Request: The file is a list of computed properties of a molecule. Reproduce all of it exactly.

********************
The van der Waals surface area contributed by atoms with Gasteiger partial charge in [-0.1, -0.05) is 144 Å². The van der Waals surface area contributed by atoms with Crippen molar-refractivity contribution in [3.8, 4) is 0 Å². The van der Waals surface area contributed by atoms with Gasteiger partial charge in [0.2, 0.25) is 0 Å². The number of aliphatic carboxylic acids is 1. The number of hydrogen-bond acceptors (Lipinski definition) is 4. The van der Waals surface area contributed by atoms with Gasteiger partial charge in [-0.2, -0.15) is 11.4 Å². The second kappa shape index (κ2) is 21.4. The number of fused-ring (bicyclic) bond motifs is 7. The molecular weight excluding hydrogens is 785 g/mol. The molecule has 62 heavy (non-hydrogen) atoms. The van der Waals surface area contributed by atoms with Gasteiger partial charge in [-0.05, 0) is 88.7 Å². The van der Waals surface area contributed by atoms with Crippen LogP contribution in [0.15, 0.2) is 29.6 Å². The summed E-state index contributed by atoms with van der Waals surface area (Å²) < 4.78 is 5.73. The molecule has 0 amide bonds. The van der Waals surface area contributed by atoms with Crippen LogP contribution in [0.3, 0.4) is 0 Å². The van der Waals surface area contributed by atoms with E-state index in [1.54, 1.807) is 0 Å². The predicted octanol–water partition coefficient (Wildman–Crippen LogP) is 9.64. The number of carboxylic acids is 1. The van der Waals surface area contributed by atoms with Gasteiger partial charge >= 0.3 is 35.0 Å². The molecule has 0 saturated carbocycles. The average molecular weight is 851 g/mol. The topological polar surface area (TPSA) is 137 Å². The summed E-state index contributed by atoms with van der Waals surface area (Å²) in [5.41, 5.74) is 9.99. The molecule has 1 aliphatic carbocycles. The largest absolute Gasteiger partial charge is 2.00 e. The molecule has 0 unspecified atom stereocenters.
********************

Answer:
The van der Waals surface area contributed by atoms with Gasteiger partial charge in [-0.1, -0.05) is 144 Å². The van der Waals surface area contributed by atoms with Crippen molar-refractivity contribution in [3.8, 4) is 0 Å². The van der Waals surface area contributed by atoms with Gasteiger partial charge in [0.2, 0.25) is 0 Å². The number of aliphatic carboxylic acids is 1. The number of hydrogen-bond acceptors (Lipinski definition) is 4. The van der Waals surface area contributed by atoms with Gasteiger partial charge in [-0.2, -0.15) is 11.4 Å². The second kappa shape index (κ2) is 21.4. The number of fused-ring (bicyclic) bond motifs is 7. The molecular weight excluding hydrogens is 785 g/mol. The molecule has 62 heavy (non-hydrogen) atoms. The van der Waals surface area contributed by atoms with Gasteiger partial charge in [-0.05, 0) is 88.7 Å². The van der Waals surface area contributed by atoms with Crippen LogP contribution in [0.15, 0.2) is 29.6 Å². The summed E-state index contributed by atoms with van der Waals surface area (Å²) < 4.78 is 5.73. The molecule has 0 amide bonds. The van der Waals surface area contributed by atoms with Crippen LogP contribution in [0.3, 0.4) is 0 Å². The van der Waals surface area contributed by atoms with E-state index in [1.54, 1.807) is 0 Å². The predicted octanol–water partition coefficient (Wildman–Crippen LogP) is 9.64. The number of carboxylic acids is 1. The van der Waals surface area contributed by atoms with Gasteiger partial charge >= 0.3 is 35.0 Å². The molecule has 0 saturated carbocycles. The average molecular weight is 851 g/mol. The topological polar surface area (TPSA) is 137 Å². The summed E-state index contributed by atoms with van der Waals surface area (Å²) in [5.41, 5.74) is 9.99. The molecule has 1 aliphatic carbocycles. The largest absolute Gasteiger partial charge is 2.00 e. The molecule has 0 unspecified atom stereocenters.